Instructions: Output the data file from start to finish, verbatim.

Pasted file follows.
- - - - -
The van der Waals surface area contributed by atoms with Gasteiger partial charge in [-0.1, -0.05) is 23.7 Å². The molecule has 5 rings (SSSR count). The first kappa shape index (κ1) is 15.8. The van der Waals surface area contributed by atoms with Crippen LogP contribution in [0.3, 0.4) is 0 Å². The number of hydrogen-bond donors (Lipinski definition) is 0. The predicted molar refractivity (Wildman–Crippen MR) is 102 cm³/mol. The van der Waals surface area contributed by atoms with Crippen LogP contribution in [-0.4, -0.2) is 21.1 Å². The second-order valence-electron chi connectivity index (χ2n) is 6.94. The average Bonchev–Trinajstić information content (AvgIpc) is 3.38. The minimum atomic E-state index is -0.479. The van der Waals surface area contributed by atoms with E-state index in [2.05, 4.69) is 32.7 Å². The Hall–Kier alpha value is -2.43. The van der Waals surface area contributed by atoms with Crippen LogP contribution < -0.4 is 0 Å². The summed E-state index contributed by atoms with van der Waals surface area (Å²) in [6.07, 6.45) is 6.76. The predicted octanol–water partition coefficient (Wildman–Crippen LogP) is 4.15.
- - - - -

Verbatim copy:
The van der Waals surface area contributed by atoms with Gasteiger partial charge in [-0.1, -0.05) is 23.7 Å². The molecule has 5 rings (SSSR count). The first kappa shape index (κ1) is 15.8. The van der Waals surface area contributed by atoms with Crippen LogP contribution in [0.3, 0.4) is 0 Å². The number of hydrogen-bond donors (Lipinski definition) is 0. The predicted molar refractivity (Wildman–Crippen MR) is 102 cm³/mol. The van der Waals surface area contributed by atoms with Crippen LogP contribution in [-0.4, -0.2) is 21.1 Å². The second-order valence-electron chi connectivity index (χ2n) is 6.94. The average Bonchev–Trinajstić information content (AvgIpc) is 3.38. The minimum atomic E-state index is -0.479. The van der Waals surface area contributed by atoms with E-state index in [2.05, 4.69) is 32.7 Å². The Hall–Kier alpha value is -2.43. The van der Waals surface area contributed by atoms with Crippen LogP contribution < -0.4 is 0 Å². The summed E-state index contributed by atoms with van der Waals surface area (Å²) in [6.07, 6.45) is 6.76. The predicted octanol–water partition coefficient (Wildman–Crippen LogP) is 4.15.